The RCC Library houses a lot of information. How will you know what information source is best for your assignment? Before you begin, it is important to understand the different types of information available to you. Each type will serve a different purpose based on the specifics of your projects, such as your topic or argument. Listed below are the different types or categories of information you will find at the RCC Library.
Reference material: Dictionaries, Encyclopedias
- Location/Access: Most are online. Some in print, on the shelves inside the silent study room
- Usefulness: Good starting point for preliminary research. Resources provide a general overview of subjects
- Note: Reference material is for in-library use only and does not circulate
Books: Textbooks, "Regular" books
- Location/Access: reserve books are located behind the circulation desk. Circulating books are located on the shelves, organized by call number.
- Usefulness: Books generally provide a more comprehensive analysis of a subject. Explore these once you know a little more about the topic from reference material
- Note: Use the library catalog to search for books
Magazines & Newspapers: Newsweek, Boston Globe
- Location/Access: Also known as popular periodicals, these resources are mostly available online
- Usefulness: Magazine articles are usually written for entertainment, not scholarly purposes. They offer general information, interviews with celebrities, and information about current events. Newspaper articles offer factual accounts of events and are written by journalists
- Note: Magazine and newspaper articles are good sources about current events or popular culture
Journals: Journal of African American History, Journal of Educational Psychology
- Location/Access: Use the library's databases to find electronic journals and journal articles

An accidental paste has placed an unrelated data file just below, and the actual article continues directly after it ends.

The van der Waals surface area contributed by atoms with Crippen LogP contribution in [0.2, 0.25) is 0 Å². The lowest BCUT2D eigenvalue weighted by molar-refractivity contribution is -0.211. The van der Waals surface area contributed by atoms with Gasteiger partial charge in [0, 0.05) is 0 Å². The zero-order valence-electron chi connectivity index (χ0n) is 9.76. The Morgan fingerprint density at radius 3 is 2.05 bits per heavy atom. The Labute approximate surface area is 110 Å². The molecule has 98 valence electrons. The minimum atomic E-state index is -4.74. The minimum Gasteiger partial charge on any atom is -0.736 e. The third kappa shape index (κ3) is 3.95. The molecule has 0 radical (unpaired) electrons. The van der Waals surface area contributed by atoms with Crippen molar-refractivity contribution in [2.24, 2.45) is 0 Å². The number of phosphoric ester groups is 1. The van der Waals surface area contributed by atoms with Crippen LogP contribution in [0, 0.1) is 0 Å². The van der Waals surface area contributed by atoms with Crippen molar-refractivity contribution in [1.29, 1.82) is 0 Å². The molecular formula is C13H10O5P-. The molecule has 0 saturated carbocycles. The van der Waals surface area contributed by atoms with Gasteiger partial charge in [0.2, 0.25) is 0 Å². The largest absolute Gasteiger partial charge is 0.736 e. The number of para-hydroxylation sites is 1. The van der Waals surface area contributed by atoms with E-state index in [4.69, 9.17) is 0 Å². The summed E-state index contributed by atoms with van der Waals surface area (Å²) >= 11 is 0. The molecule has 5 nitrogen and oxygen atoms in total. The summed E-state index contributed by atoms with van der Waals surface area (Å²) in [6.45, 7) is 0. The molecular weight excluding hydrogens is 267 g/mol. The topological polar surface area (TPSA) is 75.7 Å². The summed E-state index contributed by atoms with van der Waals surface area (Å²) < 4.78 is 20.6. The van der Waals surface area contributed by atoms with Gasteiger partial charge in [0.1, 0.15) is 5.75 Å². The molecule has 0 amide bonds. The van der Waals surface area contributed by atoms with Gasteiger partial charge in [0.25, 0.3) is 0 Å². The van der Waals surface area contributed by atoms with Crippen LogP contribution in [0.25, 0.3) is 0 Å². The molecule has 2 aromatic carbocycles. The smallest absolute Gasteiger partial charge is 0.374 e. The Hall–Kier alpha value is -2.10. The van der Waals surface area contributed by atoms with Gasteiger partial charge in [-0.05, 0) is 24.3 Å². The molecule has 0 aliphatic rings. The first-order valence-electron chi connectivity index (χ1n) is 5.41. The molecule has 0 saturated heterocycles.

- Usefulness: Journals are usually dedicated to a particular academic area or discipline, and contain scholarly articles. These articles contain more specific information on a topic than a book and recently-published articles are often more up-to-date than books. Look for journal articles after you have narrowed down your research topic and you know something about it from reading reference materials or books.
- Note: Library databases are the easiest way to find relevant full-text articles on a topic. The RCC Library subscribes to over 60 databases, which include information from all academic disciplines
Internet Resources: Google, Wikipedia
- Location/Access: Use search engines such as Google to conduct a general search on a topic. Read websites for more in-depth information
- Usefulness: While not all information can be found online, the Internet can be a valuable resource of supplemental information, particularly websites created by educational organizations (.edu), governmental organizations (.gov), and non-profit organizational sites (.org).
- Note: Remember, anyone can create and publish a website and not everything you will find online is accurate or authoritative - make sure to evaluate your sources!